Concerning the downselect decision, the RFP stated:

Once the proposal review is completed, the Government intends to subject the contract award candidates to comprehensive tests and technical field evaluations within the parameters outlined in the System Performance Specification . . . . Knowledge gained from results of this evaluation/testing will be used by the source selection team to update and verify the initial evaluation of the 3 candidates/contractors. These updated evaluations will serve as the down select criteria for determining which of the three candidates/contractors proposed systems provides the "Best Value" to the Government.

The Air Force received nine technical proposals. After evaluation, the agency conducted discussions and then determined that four proposals were acceptable and requested price proposals from those firms. The proposals of Exploration and Alaska received ratings of acceptable or better on all of the technical capability and logistics and readiness evaluation factors, the only factors that were rated. /1/ At that point, the Air Force awarded contracts to Exploration and Alaska.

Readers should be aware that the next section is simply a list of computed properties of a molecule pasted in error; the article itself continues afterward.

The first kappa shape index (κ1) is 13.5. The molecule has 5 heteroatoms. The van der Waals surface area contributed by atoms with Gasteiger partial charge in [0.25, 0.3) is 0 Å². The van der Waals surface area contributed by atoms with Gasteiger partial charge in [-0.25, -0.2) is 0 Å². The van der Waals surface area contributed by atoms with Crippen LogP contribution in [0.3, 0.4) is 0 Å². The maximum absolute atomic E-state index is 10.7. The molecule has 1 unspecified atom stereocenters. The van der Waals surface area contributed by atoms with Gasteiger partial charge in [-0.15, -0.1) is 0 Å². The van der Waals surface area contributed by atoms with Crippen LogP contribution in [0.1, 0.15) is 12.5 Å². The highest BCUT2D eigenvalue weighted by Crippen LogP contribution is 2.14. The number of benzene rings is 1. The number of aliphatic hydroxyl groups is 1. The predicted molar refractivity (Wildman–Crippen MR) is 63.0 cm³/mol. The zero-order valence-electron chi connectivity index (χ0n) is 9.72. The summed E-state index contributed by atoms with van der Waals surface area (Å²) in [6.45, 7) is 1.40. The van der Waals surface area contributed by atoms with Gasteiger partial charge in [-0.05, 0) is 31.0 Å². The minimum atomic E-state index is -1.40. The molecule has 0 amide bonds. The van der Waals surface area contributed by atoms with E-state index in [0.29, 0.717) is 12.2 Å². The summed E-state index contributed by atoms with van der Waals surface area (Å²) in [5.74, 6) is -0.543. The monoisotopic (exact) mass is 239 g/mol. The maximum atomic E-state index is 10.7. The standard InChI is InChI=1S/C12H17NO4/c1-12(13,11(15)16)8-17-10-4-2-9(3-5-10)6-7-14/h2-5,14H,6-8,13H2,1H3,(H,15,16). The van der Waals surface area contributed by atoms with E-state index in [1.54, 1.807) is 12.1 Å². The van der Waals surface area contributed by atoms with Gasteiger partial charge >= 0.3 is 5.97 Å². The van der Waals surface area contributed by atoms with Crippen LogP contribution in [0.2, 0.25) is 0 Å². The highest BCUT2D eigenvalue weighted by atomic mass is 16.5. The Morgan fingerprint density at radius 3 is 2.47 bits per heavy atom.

Pursuant to the first two line items, Exploration and Alaska provided shelter systems and material samples to be tested at the Army's Aberdeen Proving Test Center and Holloman Air Force Base. Pursuant to line item 0003, the firms also trained government personnel to assemble their SS/ECUs. Based on the tests, the original evaluation ratings were updated. The ratings assigned to Alaska and Exploration were all "acceptable" at this point with the exception of Exploration's ratings on the key performance parameters factor and the system integration, technical tradeoffs, and other performance parameters factor, both of which were in the technical capability area. Exploration's ratings on those factors were reduced to "unacceptable." /2/